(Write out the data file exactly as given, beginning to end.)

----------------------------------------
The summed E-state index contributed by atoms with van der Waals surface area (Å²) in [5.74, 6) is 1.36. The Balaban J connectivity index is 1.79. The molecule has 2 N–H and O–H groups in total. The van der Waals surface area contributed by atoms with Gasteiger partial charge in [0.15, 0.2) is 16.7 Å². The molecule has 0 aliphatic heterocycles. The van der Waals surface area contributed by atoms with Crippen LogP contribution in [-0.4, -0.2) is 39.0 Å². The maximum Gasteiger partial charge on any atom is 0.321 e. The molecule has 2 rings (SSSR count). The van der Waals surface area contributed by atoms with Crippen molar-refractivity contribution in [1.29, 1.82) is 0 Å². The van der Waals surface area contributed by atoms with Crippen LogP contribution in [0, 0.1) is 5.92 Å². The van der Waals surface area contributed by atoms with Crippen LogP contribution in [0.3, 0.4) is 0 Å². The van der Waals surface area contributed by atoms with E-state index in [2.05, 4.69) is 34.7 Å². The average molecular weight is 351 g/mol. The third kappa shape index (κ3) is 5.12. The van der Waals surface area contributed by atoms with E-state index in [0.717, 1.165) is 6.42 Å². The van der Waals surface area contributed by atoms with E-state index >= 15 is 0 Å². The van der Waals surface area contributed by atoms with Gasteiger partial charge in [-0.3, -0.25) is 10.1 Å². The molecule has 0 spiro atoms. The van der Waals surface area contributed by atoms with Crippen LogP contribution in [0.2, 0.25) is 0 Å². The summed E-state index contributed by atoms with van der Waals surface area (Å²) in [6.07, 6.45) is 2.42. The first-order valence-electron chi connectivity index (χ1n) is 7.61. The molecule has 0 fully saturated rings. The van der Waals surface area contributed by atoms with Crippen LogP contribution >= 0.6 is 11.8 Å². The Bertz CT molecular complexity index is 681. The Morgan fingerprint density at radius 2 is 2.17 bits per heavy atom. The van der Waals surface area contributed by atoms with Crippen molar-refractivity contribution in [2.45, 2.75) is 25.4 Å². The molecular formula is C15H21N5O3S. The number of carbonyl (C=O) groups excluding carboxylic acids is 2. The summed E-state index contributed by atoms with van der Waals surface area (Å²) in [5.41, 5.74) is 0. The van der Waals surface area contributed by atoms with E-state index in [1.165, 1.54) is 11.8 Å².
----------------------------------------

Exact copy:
The summed E-state index contributed by atoms with van der Waals surface area (Å²) in [5.74, 6) is 1.36. The Balaban J connectivity index is 1.79. The molecule has 2 N–H and O–H groups in total. The van der Waals surface area contributed by atoms with Gasteiger partial charge in [0.15, 0.2) is 16.7 Å². The molecule has 0 aliphatic heterocycles. The van der Waals surface area contributed by atoms with Crippen LogP contribution in [-0.4, -0.2) is 39.0 Å². The maximum Gasteiger partial charge on any atom is 0.321 e. The molecule has 2 rings (SSSR count). The van der Waals surface area contributed by atoms with Crippen molar-refractivity contribution in [1.29, 1.82) is 0 Å². The van der Waals surface area contributed by atoms with Crippen LogP contribution in [0, 0.1) is 5.92 Å². The van der Waals surface area contributed by atoms with Crippen LogP contribution in [0.3, 0.4) is 0 Å². The van der Waals surface area contributed by atoms with E-state index in [2.05, 4.69) is 34.7 Å². The average molecular weight is 351 g/mol. The third kappa shape index (κ3) is 5.12. The van der Waals surface area contributed by atoms with E-state index in [0.717, 1.165) is 6.42 Å². The van der Waals surface area contributed by atoms with E-state index >= 15 is 0 Å². The van der Waals surface area contributed by atoms with Gasteiger partial charge in [-0.3, -0.25) is 10.1 Å². The molecule has 0 spiro atoms. The van der Waals surface area contributed by atoms with Crippen LogP contribution in [0.2, 0.25) is 0 Å². The summed E-state index contributed by atoms with van der Waals surface area (Å²) in [6.07, 6.45) is 2.42. The first-order valence-electron chi connectivity index (χ1n) is 7.61. The molecule has 0 fully saturated rings. The van der Waals surface area contributed by atoms with Crippen LogP contribution >= 0.6 is 11.8 Å². The Bertz CT molecular complexity index is 681. The Morgan fingerprint density at radius 2 is 2.17 bits per heavy atom. The van der Waals surface area contributed by atoms with Crippen molar-refractivity contribution in [2.45, 2.75) is 25.4 Å². The molecular formula is C15H21N5O3S. The number of carbonyl (C=O) groups excluding carboxylic acids is 2. The summed E-state index contributed by atoms with van der Waals surface area (Å²) in [5.41, 5.74) is 0. The van der Waals surface area contributed by atoms with E-state index in [1.165, 1.54) is 11.8 Å².